Canada’s financial regulator is expanding the provisions crypto trading platforms are expected to adhere to in light of the FTX exchange collapse last month. Licensing will also see tighter enforcement, including firms based outside of the country but accessible to citizens.
The Canadian Securities Administrators (CSA) outlined stricter requirements for crypto firms in a statement published on Monday. Measures include separating client and proprietary business assets, ensuring client assets are held with an “appropriate custodian,” and prohibiting offering margin or leverage for Canadian users.
Platforms outside of Canada that offer services to Canadians will fall under the same requirements.
The CSA required crypto firms to commit to acquiring registration in August by obtaining a pre-registration undertaking (PRU) license. This meant the same requirements applied as registered platforms.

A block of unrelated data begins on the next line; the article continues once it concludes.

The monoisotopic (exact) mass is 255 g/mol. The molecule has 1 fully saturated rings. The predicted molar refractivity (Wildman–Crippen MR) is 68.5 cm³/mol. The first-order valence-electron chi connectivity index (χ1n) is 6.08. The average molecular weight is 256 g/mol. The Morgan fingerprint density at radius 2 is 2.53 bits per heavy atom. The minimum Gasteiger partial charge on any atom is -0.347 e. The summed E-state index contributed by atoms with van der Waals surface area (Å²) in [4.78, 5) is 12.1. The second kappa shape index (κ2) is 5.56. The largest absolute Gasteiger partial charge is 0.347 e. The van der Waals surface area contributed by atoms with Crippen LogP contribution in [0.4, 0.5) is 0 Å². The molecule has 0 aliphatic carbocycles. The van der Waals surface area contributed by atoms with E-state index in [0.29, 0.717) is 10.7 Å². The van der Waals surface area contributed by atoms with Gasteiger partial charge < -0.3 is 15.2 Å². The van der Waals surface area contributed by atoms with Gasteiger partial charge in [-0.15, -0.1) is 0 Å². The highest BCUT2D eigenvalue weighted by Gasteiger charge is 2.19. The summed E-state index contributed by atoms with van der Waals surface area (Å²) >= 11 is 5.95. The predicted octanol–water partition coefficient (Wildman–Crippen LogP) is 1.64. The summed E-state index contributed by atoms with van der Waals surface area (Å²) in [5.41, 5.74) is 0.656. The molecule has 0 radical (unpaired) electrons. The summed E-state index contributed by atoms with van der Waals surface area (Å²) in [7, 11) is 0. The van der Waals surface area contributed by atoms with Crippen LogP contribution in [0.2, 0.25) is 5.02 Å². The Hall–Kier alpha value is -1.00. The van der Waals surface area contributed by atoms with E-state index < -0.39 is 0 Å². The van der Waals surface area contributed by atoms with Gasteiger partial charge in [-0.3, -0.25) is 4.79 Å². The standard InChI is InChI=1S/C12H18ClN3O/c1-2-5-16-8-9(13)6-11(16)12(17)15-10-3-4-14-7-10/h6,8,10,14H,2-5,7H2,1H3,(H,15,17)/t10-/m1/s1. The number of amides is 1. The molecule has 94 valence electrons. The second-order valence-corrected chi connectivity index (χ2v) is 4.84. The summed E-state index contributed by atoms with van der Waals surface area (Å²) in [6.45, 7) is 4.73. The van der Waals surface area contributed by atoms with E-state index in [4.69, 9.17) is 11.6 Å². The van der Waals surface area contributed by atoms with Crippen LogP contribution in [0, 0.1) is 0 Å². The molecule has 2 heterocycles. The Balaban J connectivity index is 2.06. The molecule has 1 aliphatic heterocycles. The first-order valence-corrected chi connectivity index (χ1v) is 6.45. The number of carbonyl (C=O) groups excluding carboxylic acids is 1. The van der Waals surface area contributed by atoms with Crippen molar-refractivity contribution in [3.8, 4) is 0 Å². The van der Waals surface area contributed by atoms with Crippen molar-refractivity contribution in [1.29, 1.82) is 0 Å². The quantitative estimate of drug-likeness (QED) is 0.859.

Now, the CSA is not cutting any slack. If a platform does not show a PRU to its regulator, the CSA “will consider all applicable regulatory options to bring the platform into compliance with securities law, including enforcement action,” the statement said. A deadline will be issued soon.
The watchdog also noted that it regards stablecoins as “securities and/or derivatives,” which are prohibited. Canadian traders cannot trade or be exposed to such crypto assets on registered or pre-registered platforms.
Disclaimer: Beginning in 2021, Michael McCaffrey, the former CEO and majority owner of The Block, took a series of loans from founder and former FTX and Alameda CEO Sam Bankman-Fried. McCaffrey resigned from the company in December 2022 after failing to disclose those transactions.
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